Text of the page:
Commercial Farmers' Union of Zimbabwe

Commercial Farmers' Union of Zimbabwe

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Indonesia plans palm oil plantations in Zimbabwe

Phillimon Mhlanga, Business Reporter

THE world’s largest producer of palm oil, Indonesia, is contemplating establishing palm plantations in Zimbabwe to produce palm oil, an edible vegetable oil derived from the palm fruit, an official has said.

Hutomo Bayu, the third secretary at the embassy of Indonesia in Zimbabwe, disclosed that discussions with the government to develop a business case to establish the palm oil sector in the country at a commercial level were in progress.

“We are looking at Zimbabwe with the view to setting up palm oil plantations around the country. There are discussions happening at the moment as we are looking to take advantage of SEZs (special economic zones). If everything goes smoothly, we should be able to set up the plantations by mid next year,” Bayu told The Financial Gazette last week.

“It’s a presidential mandate to come to Africa and Zimbabwe is a destination of choice. It’s actually a priority for us. We have the capacity to do and run plantations. We have successfully done it in Nigeria where we are working very well with the government of that country. We are also working with the governments of Zambia and Namibia on the plantation projects.”

Zimbabwe last year promulgated the SEZ Act in a bid to attract foreign direct investment, generate employment and promote exports.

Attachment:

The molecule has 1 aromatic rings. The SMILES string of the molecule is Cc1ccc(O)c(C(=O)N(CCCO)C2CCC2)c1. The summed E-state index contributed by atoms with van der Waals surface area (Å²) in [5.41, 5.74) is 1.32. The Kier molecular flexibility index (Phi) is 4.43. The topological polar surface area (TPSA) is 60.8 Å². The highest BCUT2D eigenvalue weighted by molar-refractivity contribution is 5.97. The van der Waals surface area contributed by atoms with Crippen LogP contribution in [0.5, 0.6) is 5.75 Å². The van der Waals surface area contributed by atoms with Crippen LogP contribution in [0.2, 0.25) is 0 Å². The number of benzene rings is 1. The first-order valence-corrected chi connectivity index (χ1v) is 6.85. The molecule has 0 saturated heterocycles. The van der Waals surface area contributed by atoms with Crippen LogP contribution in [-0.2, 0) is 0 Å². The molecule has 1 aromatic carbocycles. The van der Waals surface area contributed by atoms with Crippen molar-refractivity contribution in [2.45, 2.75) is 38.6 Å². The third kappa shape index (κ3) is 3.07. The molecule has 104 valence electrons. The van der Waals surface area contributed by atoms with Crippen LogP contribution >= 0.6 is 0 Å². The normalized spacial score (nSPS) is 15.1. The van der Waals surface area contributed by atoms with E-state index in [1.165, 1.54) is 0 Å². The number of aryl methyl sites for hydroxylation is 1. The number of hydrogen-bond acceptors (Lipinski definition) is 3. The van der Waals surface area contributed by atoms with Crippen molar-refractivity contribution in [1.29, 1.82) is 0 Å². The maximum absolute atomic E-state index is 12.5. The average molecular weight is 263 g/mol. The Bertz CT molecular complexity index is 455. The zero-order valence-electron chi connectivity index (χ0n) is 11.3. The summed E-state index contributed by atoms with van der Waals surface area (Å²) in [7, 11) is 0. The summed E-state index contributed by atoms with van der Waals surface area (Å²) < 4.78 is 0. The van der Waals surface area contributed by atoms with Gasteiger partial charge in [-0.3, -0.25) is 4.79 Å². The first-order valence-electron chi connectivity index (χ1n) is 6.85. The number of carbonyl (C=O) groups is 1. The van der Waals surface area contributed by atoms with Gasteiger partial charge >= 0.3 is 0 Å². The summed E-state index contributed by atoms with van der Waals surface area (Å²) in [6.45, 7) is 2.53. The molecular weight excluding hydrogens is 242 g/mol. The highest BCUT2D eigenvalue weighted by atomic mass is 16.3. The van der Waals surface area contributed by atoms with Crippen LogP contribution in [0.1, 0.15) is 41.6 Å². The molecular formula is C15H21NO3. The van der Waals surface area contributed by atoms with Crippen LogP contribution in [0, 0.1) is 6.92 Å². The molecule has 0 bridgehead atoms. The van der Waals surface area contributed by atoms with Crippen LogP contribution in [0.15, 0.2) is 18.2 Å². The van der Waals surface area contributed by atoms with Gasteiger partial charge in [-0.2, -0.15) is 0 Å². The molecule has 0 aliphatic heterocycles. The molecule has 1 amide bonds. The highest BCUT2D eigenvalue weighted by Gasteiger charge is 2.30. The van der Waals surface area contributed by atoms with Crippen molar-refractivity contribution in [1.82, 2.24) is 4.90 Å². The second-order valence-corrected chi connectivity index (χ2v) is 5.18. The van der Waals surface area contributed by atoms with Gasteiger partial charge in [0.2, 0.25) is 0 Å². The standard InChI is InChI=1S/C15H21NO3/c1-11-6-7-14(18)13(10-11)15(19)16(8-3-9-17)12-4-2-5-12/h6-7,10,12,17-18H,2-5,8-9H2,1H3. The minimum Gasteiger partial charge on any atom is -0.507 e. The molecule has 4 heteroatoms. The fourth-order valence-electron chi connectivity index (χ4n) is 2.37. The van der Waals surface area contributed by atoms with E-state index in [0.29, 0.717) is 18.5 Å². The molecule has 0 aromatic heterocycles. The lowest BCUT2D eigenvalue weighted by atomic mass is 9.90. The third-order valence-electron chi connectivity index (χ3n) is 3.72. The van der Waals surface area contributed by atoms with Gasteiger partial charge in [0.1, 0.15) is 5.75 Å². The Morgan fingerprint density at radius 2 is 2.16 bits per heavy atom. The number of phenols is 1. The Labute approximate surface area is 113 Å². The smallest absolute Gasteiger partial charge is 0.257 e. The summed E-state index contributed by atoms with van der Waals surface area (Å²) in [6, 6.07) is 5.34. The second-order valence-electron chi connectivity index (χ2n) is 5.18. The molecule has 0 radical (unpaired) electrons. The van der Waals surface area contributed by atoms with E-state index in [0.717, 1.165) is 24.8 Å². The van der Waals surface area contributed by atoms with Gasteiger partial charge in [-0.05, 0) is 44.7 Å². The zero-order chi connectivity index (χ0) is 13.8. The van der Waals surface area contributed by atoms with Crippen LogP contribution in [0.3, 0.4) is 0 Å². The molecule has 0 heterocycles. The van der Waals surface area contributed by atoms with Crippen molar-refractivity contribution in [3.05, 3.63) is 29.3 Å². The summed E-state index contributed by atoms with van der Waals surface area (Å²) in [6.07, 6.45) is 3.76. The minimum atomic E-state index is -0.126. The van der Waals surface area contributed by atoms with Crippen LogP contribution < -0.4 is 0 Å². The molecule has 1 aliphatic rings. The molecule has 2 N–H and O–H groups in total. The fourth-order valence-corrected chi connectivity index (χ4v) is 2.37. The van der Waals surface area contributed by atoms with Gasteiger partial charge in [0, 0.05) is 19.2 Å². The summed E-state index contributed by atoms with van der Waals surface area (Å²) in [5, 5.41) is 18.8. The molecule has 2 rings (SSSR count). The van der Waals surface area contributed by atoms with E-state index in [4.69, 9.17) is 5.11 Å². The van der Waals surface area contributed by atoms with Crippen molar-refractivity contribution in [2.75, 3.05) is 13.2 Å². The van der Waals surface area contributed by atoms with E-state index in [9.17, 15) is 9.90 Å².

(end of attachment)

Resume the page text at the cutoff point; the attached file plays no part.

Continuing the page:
Palm oil plantations in Indonesia cover almost 11 million hectares of the country, the equivalent of a third of Zimbabwe’s total land area.

New plantations have been increasing at a rate of between 300 000 and 500 000 hectares a year for the past 10 years, Bayu said.

Indonesia aims to raise production to 40 million tonnes by 2020, up from 35 million tonnes in 2016.

Currently, Indonesia is the largest exporter of palm oil in the world, with production accounting for close to 20 percent of the country’s export earnings of about US$6 billion.

According to the Indonesian Palm Oil Association, one third of production is attributed to smallholder farmers, with multinationals accounting for the larger part of output.

The World Bank recently reported that nearly 50 percent of crude palm oil produced in Indonesia is exported in an unprocessed form, while the remaining is subject to processing into cooking oil out of which about 50 percent is exported and the balance is consumed locally.

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